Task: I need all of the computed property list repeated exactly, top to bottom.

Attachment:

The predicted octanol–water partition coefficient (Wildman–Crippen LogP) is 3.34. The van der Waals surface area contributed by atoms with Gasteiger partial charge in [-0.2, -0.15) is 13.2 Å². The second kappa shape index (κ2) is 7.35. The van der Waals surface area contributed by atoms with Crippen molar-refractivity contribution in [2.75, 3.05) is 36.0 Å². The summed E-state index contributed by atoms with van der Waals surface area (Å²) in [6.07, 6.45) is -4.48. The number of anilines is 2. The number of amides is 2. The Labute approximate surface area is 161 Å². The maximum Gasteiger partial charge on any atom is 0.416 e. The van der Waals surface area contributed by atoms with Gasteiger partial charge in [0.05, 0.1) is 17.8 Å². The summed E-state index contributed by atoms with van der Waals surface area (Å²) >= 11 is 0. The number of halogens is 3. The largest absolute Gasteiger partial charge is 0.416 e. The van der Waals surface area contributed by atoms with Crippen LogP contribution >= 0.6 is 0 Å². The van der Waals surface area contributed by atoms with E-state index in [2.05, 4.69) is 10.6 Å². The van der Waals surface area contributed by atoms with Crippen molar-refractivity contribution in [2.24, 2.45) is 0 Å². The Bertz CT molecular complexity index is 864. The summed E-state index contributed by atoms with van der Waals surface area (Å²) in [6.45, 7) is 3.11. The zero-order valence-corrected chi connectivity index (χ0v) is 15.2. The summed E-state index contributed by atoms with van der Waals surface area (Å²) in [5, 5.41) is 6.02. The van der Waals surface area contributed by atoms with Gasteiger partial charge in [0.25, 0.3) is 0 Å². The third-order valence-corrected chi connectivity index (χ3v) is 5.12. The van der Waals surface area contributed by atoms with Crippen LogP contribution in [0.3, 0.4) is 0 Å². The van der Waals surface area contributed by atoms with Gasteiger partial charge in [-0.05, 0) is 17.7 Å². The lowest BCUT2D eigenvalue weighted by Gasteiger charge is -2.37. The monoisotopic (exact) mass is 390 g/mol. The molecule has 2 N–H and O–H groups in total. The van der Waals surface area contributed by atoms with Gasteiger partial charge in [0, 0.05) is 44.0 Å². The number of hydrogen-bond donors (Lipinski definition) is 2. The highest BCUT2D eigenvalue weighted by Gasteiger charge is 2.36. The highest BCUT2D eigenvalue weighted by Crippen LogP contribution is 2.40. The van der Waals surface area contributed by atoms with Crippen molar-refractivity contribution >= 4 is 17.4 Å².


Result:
The predicted octanol–water partition coefficient (Wildman–Crippen LogP) is 3.34. The van der Waals surface area contributed by atoms with Gasteiger partial charge in [-0.2, -0.15) is 13.2 Å². The second kappa shape index (κ2) is 7.35. The van der Waals surface area contributed by atoms with Crippen molar-refractivity contribution in [2.75, 3.05) is 36.0 Å². The summed E-state index contributed by atoms with van der Waals surface area (Å²) in [6.07, 6.45) is -4.48. The number of anilines is 2. The number of amides is 2. The Labute approximate surface area is 161 Å². The maximum Gasteiger partial charge on any atom is 0.416 e. The van der Waals surface area contributed by atoms with Gasteiger partial charge in [0.05, 0.1) is 17.8 Å². The summed E-state index contributed by atoms with van der Waals surface area (Å²) >= 11 is 0. The number of halogens is 3. The largest absolute Gasteiger partial charge is 0.416 e. The van der Waals surface area contributed by atoms with Crippen LogP contribution >= 0.6 is 0 Å². The van der Waals surface area contributed by atoms with E-state index in [2.05, 4.69) is 10.6 Å². The van der Waals surface area contributed by atoms with Crippen molar-refractivity contribution in [2.24, 2.45) is 0 Å². The Bertz CT molecular complexity index is 864. The summed E-state index contributed by atoms with van der Waals surface area (Å²) in [6.45, 7) is 3.11. The zero-order valence-corrected chi connectivity index (χ0v) is 15.2. The summed E-state index contributed by atoms with van der Waals surface area (Å²) in [5, 5.41) is 6.02. The van der Waals surface area contributed by atoms with Gasteiger partial charge in [0.25, 0.3) is 0 Å². The third-order valence-corrected chi connectivity index (χ3v) is 5.12. The van der Waals surface area contributed by atoms with Crippen LogP contribution in [0.3, 0.4) is 0 Å². The van der Waals surface area contributed by atoms with Gasteiger partial charge in [-0.05, 0) is 17.7 Å². The lowest BCUT2D eigenvalue weighted by Gasteiger charge is -2.37. The monoisotopic (exact) mass is 390 g/mol. The molecule has 2 N–H and O–H groups in total. The van der Waals surface area contributed by atoms with Gasteiger partial charge in [0, 0.05) is 44.0 Å². The number of hydrogen-bond donors (Lipinski definition) is 2. The highest BCUT2D eigenvalue weighted by Gasteiger charge is 2.36. The highest BCUT2D eigenvalue weighted by Crippen LogP contribution is 2.40. The van der Waals surface area contributed by atoms with Crippen molar-refractivity contribution >= 4 is 17.4 Å².